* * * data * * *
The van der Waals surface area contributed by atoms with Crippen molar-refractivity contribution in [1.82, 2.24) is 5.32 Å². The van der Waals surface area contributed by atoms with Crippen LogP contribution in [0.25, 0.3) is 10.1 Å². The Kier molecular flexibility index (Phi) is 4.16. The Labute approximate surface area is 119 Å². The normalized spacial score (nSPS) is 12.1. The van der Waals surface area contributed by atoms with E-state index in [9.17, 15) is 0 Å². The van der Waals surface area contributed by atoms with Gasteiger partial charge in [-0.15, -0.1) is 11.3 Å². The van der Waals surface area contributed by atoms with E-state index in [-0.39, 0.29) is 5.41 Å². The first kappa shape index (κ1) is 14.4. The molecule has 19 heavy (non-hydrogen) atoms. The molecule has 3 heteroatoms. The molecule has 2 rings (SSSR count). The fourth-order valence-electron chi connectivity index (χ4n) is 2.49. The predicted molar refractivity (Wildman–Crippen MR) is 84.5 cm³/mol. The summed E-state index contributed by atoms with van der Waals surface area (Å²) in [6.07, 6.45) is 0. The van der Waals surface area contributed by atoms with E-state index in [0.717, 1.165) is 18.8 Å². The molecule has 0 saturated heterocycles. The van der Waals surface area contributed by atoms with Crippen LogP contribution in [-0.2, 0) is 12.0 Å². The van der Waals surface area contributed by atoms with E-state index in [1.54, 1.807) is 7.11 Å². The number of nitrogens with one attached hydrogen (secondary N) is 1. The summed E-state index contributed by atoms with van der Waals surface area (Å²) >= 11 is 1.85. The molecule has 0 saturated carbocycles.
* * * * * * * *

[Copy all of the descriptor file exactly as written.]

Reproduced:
The van der Waals surface area contributed by atoms with Crippen molar-refractivity contribution in [1.82, 2.24) is 5.32 Å². The van der Waals surface area contributed by atoms with Crippen LogP contribution in [0.25, 0.3) is 10.1 Å². The Kier molecular flexibility index (Phi) is 4.16. The Labute approximate surface area is 119 Å². The normalized spacial score (nSPS) is 12.1. The van der Waals surface area contributed by atoms with E-state index in [9.17, 15) is 0 Å². The van der Waals surface area contributed by atoms with Gasteiger partial charge in [-0.15, -0.1) is 11.3 Å². The van der Waals surface area contributed by atoms with E-state index in [-0.39, 0.29) is 5.41 Å². The first kappa shape index (κ1) is 14.4. The molecule has 19 heavy (non-hydrogen) atoms. The molecule has 3 heteroatoms. The molecule has 2 rings (SSSR count). The fourth-order valence-electron chi connectivity index (χ4n) is 2.49. The predicted molar refractivity (Wildman–Crippen MR) is 84.5 cm³/mol. The summed E-state index contributed by atoms with van der Waals surface area (Å²) in [6.07, 6.45) is 0. The van der Waals surface area contributed by atoms with E-state index in [0.717, 1.165) is 18.8 Å². The molecule has 0 saturated heterocycles. The van der Waals surface area contributed by atoms with Crippen LogP contribution in [-0.2, 0) is 12.0 Å². The van der Waals surface area contributed by atoms with E-state index in [1.54, 1.807) is 7.11 Å². The number of nitrogens with one attached hydrogen (secondary N) is 1. The summed E-state index contributed by atoms with van der Waals surface area (Å²) >= 11 is 1.85. The molecule has 0 saturated carbocycles.